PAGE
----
A paladin can tank with the best of them. However, before you log into World of Warcraft, make sure you know the basics of tanking.
The Paladin uses mana where the other tanks use rage. While this originally prevented them from being viable tanks for long fights, mana regen from healing received (via Spiritual Attunement) makes this no longer an issue. Tanking Paladins affectionately refer to their “Blue Rage bar”, as SA replenishes their mana supply so long as they are getting heals. The remaining functional differences are twofold: first, a paladin has a much larger (and scalable) functional resource pool (i.e. 100 rage is worth X seconds of ability use, 4000 mana will be more time of ability use than X), offset by a greater need for efficient spending. Second, they start a fight at full resource, making heavy frontloading possible.
The Paladin generates threat through Holy spell damage (with threat multipliers). Their overall threat model is more like a Druid than a warrior: high damage with bonus threat for damage dealt. They differ from Druids in that their damage source is unaffected by any mitigation mode in the game. Holy Damage has no resistance value: the spell damage can “miss”, resulting in a full resist, but partial resist or school-specific resists don’t apply. Since the damage is magical, rather than physical, the armor of the mob has no impact on the threat generated by the paladin. While some of the threat is generated from holy damage procs on successful weapon swings, a lot of Paladin threat is coming from reactive procs (i.e. damage when hit) and AoE DoT, so even outright mob avoidance has only a moderate effect on threat generation. This spell-based threat mechanic does make the paladin less effective on mobs that silence (see below) and are magic immune (though resistances aren’t a factor).
The Paladin generates threat through multiple sources that are active simultaneously, most of which are fire-and-forget. At any point in a fight a Paladin will probably be building threat from seals on weapon swings, hits taken, area of effect damage, hits blocked (at all times), bonus damage on hits blocked (when Holy Shield is active). These multiple damage sources all scale with gear and add up FAST. In any multi-mob encounter the Paladins screen will be covered with a constant stream of numbers.
Since much of the damage and threat of the Paladin is passive or nontargetted, there is no real limit to the number of mobs a Paladin can hold. The threat built on non-targeted mobs is substantial: instance nonelites will usually kill themselves from reactive damage long before DPS gets to them on the target list, and elites will still be substantially weakened. Paladins rarely require crowd control: the only limit to the number of mobs they can tank is the amount of damage the healers can stay on top of.
Paladins can frontload a LOT of threat. At level 70 (in decent pre-raid gear) Avenger’s Shield (the primary pulling ability) will generate 2-5k threat on the three targets it hits, followed by 1-2k threat from Judgement of Righteousness. While applying 3,000 to 7,000 threat on the first DPS target before it gets into melee range is remarkable, consider the real trump card on Paladin threat generation: Avenging Wrath ups all damage dealt (and thus all threat) by 30% for 20 seconds, once every 3 minutes.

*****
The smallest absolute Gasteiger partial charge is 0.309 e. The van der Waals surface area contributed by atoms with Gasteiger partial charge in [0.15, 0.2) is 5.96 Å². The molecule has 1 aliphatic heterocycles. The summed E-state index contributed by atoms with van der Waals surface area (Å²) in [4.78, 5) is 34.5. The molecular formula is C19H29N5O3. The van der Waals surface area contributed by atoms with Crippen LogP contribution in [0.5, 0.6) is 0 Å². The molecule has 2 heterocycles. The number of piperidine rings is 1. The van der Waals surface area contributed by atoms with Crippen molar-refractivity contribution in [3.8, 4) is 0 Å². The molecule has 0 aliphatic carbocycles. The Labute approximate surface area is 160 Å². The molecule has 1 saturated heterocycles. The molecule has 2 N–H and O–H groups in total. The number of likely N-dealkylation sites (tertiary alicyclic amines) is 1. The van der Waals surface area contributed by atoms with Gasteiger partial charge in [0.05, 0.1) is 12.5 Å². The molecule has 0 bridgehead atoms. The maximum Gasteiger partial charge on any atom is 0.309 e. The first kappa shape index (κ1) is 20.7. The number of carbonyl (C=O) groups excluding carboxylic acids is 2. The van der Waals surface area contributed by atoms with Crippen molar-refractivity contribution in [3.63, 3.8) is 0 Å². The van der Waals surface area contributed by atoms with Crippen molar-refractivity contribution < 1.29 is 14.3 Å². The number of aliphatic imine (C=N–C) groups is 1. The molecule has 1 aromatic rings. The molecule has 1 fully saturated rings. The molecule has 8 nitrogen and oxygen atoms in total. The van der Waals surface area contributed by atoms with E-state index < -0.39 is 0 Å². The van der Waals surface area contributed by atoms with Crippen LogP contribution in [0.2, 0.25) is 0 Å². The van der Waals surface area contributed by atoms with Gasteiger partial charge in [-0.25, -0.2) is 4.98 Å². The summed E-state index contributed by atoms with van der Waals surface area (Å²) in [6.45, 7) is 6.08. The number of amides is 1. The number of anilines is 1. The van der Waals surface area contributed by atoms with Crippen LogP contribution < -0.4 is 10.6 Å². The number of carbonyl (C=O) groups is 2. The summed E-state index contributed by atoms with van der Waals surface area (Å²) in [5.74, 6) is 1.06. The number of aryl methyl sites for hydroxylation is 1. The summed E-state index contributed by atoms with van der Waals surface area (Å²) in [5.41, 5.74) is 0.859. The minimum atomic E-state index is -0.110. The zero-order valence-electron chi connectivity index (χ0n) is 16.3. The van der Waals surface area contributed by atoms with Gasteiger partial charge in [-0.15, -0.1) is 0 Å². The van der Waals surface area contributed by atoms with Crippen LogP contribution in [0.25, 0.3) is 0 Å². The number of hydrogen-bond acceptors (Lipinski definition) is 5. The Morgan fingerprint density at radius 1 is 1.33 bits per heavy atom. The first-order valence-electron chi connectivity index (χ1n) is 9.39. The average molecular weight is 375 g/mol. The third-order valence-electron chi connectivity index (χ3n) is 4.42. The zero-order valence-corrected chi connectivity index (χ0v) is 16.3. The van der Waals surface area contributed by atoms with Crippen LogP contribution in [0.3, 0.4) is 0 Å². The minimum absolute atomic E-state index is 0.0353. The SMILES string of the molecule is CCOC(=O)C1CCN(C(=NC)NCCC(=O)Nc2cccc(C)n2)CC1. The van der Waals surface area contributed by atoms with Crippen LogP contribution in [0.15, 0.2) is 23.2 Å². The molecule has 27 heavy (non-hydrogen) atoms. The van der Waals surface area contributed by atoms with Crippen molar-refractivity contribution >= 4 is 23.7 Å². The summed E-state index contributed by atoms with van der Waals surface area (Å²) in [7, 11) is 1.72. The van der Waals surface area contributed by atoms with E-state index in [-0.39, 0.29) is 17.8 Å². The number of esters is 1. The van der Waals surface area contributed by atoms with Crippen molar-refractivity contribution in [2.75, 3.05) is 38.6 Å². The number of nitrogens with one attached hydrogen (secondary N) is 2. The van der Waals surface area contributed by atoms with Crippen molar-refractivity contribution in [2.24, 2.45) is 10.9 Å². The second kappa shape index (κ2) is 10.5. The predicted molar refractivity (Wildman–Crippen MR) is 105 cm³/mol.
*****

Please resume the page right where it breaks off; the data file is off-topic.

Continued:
Paladins are somewhat limited in their “Oh No!” buttons. While Righteous Defense does function through a Divine Shield (i.e. the paladin can bubble, then taunt, and the mob will come back and smack at them to no effect), the timing on this is very tricky and only works on mobs that can be taunted. Ardent Defender (always active) drastically reduces all damage received if the Paladin is below 35% health, a very poor man’s Shield Wall: an attack that takes them below 35% may be followed up an attack that flat out kills them, even with the damage reduction.
A Tankadin who is not tanking is more or less dead in the water. Paladin tanks have very small mana pools: 5-6k at 70 pre-raid, at best. They rely on mana regained from Spiritual Attunement so that they can focus their gear on mitigation, and as such don’t have much staying power when they aren’t a primary healing target. They miss most of the mana efficiency options from the Holy tree so their healing is limited. Their best DPS options require taking hits to function, so their damage is laughable (substantially less than a Protection warrior) when they’re not tanking. With a gear swap they can be a support healer (as well as handle buffing and decursing), but they are limited when it comes to changing roles mid-combat.
The single greatest challenge a Paladin will face is their own versatility. A Paladin has more manual control over their pacing during a fight than other tanks, making efficiency very important. They have more things to keep track of, so a lot of multitasking is required (even on single-mob fights). They have a wide range of options that may be required at various stages in the fight, and it’s up to the Paladin to determine when to emphasize threat, mitigation, or efficiency.